as a person who is or may be in need of community care services by reason of mental or other disability, age or illness; and who is or may be unable to take care of him or herself, or unable to protect him or herself against significant harm or exploitation in any care setting. This includes individuals in receipt of social care services, those in receipt of other services such as health care, and those who may not be in receipt of services.
This definition encompasses a wide range of people, including those with mental illness, those with disability, those fleeing oppression, and victims of psychological or physical abuse. However, context is important. Certain individuals might be vulnerable in one context more so than another. Consider, for example, the vulnerability of a young woman walking by herself down a country lane to a local shop in the middle of the day. Compare this with the same young woman in a big city, walking home late at night, on her own, through areas where violent assault is frequent.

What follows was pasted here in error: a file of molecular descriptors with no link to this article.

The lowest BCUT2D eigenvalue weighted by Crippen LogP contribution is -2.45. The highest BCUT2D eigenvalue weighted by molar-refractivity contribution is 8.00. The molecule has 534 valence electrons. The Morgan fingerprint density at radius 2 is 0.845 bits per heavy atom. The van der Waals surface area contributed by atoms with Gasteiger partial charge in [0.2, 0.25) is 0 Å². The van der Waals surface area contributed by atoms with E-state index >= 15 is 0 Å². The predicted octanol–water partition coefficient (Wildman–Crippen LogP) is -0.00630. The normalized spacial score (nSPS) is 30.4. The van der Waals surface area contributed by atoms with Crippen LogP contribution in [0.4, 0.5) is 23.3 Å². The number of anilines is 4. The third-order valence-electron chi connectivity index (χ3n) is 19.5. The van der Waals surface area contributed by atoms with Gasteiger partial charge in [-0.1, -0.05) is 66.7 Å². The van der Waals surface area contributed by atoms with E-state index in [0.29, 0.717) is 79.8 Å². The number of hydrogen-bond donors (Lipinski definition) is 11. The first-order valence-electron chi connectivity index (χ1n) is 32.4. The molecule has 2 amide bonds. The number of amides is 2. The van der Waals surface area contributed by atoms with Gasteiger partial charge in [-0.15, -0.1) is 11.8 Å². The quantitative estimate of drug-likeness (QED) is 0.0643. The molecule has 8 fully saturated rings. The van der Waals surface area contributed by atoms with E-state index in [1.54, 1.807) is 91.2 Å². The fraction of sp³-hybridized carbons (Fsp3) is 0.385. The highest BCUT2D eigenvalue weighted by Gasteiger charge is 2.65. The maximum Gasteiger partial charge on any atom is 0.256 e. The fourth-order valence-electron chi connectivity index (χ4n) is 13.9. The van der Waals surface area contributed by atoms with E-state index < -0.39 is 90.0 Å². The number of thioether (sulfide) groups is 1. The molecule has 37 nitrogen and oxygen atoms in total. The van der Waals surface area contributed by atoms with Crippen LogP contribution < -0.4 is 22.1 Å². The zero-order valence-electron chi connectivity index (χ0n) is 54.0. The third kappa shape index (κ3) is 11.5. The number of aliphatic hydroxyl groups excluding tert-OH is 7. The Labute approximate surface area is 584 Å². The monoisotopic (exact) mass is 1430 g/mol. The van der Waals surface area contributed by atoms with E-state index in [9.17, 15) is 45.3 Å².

And vulnerability is ideological, as well as physical. Consider the risk of a new Christian practicing his religion openly in a culture hostile to Christianity, with no access to churches that preach the gospel. Then compare this with a new Christian doing the same but while surrounded by mature Christians and Christ-centred churches. In short, vulnerability is not static; it moves and shifts with context, though some will remain at-risk across a wider range of contexts.
The important question to ask ourselves is: Who is vulnerable where we are?
Are we loving our vulnerable neighbours?
Most of the vulnerable people who contact me are Christian women. Most of these women have suffered spousal abuse and have sought help from church leaders, only to be turned away or treated badly. By the time they contact me, they are often desperate, and some have even left the church.